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Colombian Fintech Company Milio Chosen to Be Part of Y Combinator

Milio’s credit infrastructure operation is focused on business-to-business (B2B) trade on a buy now, pay later basis. Milio’s business model consists of charging a fee to the allied distributor that allows it to operate without making the credit more expensive for the merchant that receives it so that, in that sense, it does not pay interest.

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The Colombian fintech company, Milio, was chosen to be part of Y Combinator (YC) and received a capital investment from the U.S. accelerator.

YC is an accelerator based in Silicon Valley (USA), which contributed to the success of companies such as Rappi, Frubana, and Platzi.

According to Toni Riera, co-founder, and CEO of Milio, “Y Combinator is the most prestigious start-up accelerator in the world, with less than a 1% acceptance rate. Acceptance into YC means being recognized as a high-potential company, receiving an equity investment, and access to the largest network of investors and entrepreneurs in the world.”

Milio was chosen by Y Combinator from more than 20,000 applicants, of which only 274 were accepted.

Therefore, the team of this fintech company will travel to San Francisco (California, USA) this month, to YC’s facilities, to receive mentoring from entrepreneurs whose companies have a great impact and are publicly traded.

“We will also work together with YC’s network of entrepreneurs to develop and improve our product and value proposition, and we will access a global network of investors,” said Riera.

Read more about Milio and find other important business news from around the world with the Born2Invets mobile app.

Milio transactional credit infrastructure

Milio’s credit infrastructure operation is focused on business-to-business (B2B) trade on a buy now, pay later basis.

In two months of operation, Milio’s allied distributors have already placed 550 credits through the fintech to more than 400 unique merchants, with a high repetition rate. In this same period of time, it has raised significant capital investment from other angel investors.

Juan Luis Pérez Escobar, co-founder and chief operating officer (COO), explained that Milio offers loans to registered merchants with unique tax registration (RUT) ─natural or legal persons─ which, in large part, correspond to micro, small and medium-sized enterprises (MSMEs).

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He added that the fintech company’s loans are interest-free and can be paid in terms of 30, 60 and 90 days, according to the profile and risk rating of the merchants.

Milio’s business model consists of charging a fee to the allied distributor that allows it to operate without making the credit more expensive for the merchant that receives it so that, in that sense, it does not pay interest.

It should be noted that Milio works with traditional and tech distributors in sectors such as beauty and care, food, medical, veterinary, and dental products, as well as biosecurity. Among them are La Muela, SEV, or Peakr, among others, which allows access to a network of more than 20,000 unique retailers.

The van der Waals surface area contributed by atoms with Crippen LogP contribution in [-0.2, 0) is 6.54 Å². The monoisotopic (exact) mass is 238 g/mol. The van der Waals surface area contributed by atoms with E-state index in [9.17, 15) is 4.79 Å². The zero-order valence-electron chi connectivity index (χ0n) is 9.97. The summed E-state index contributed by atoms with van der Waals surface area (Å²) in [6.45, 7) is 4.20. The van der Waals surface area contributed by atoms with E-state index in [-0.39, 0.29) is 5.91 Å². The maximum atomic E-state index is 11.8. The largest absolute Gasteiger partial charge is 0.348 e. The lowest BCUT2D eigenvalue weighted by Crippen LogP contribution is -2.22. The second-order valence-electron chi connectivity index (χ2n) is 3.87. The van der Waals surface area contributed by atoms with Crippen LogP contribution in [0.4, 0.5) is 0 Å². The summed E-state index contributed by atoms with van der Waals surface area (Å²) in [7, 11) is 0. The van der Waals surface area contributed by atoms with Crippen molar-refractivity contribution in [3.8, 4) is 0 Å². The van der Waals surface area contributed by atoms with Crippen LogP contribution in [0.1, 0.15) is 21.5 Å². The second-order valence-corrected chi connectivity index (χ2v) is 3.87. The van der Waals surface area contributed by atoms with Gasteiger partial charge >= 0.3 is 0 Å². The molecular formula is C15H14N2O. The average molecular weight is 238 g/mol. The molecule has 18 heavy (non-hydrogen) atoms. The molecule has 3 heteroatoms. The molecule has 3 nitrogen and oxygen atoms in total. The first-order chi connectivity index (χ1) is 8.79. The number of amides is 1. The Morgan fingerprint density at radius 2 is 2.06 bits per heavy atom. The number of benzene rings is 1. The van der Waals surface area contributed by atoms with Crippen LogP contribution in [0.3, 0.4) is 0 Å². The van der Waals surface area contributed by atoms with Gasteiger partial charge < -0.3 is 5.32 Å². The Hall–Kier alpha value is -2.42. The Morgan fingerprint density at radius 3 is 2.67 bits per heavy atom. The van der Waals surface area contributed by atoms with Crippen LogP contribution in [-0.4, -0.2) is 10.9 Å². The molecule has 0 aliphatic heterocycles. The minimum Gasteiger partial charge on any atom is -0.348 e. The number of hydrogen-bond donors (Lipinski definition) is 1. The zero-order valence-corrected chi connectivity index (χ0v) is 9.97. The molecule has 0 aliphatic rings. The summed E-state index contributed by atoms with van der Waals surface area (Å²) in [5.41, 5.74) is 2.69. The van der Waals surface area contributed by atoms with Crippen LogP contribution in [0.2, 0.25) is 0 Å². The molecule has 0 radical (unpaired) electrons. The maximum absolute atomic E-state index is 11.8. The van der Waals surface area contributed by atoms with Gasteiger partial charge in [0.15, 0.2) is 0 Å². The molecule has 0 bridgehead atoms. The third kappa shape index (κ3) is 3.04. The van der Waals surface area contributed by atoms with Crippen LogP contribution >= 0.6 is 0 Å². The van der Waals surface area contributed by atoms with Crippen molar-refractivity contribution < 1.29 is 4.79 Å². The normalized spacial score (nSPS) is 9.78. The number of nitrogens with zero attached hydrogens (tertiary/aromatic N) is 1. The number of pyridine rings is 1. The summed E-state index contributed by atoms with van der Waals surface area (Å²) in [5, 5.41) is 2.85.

One-click credit purchases

Milio offers plug-and-play functionalities, which allow any type of provider to integrate to the fintech technology infrastructure in minutes, without any knowledge of code or a large development team.

Daniel Gomez, co-founder and Chief Product and Technology Officer (CPO) of Milio, said that through this start-up distributors “will be able to serve their customers from any channel: WhatsApp, calls and online store, using our integrated checkout and payment link service that allows their merchants to buy on credit with a single click”.

Similarly, access to credit is done securely and 100% digitally, from any device, in five minutes.

In addition, Milio provides a transactional credit payment infrastructure that, according to Gómez, “makes it possible to strengthen existing supplier operations under the white label modality. In this case, Milio is in charge of providing the infrastructure and maintaining connections for the entire credit cycle: origination, maintenance and collection, in addition to providing metrics and technical support”.

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(Featured image by mohamed_hasan via Pixabay)

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First published in Portafolio, a third-party contributor translated and adapted the article from the original. In case of discrepancy, the original will prevail.

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Sharon Harris is a feminist and a part-time nomad. She reports about businesses primarily involved in tech, CBD, and crypto. She started her career as a product manager at a Silicon Valley startup but now enjoys a new life as a personal finance geek and writer. Her primary aim is to provide readers with a new perspective on the overlapping world of finance and technology.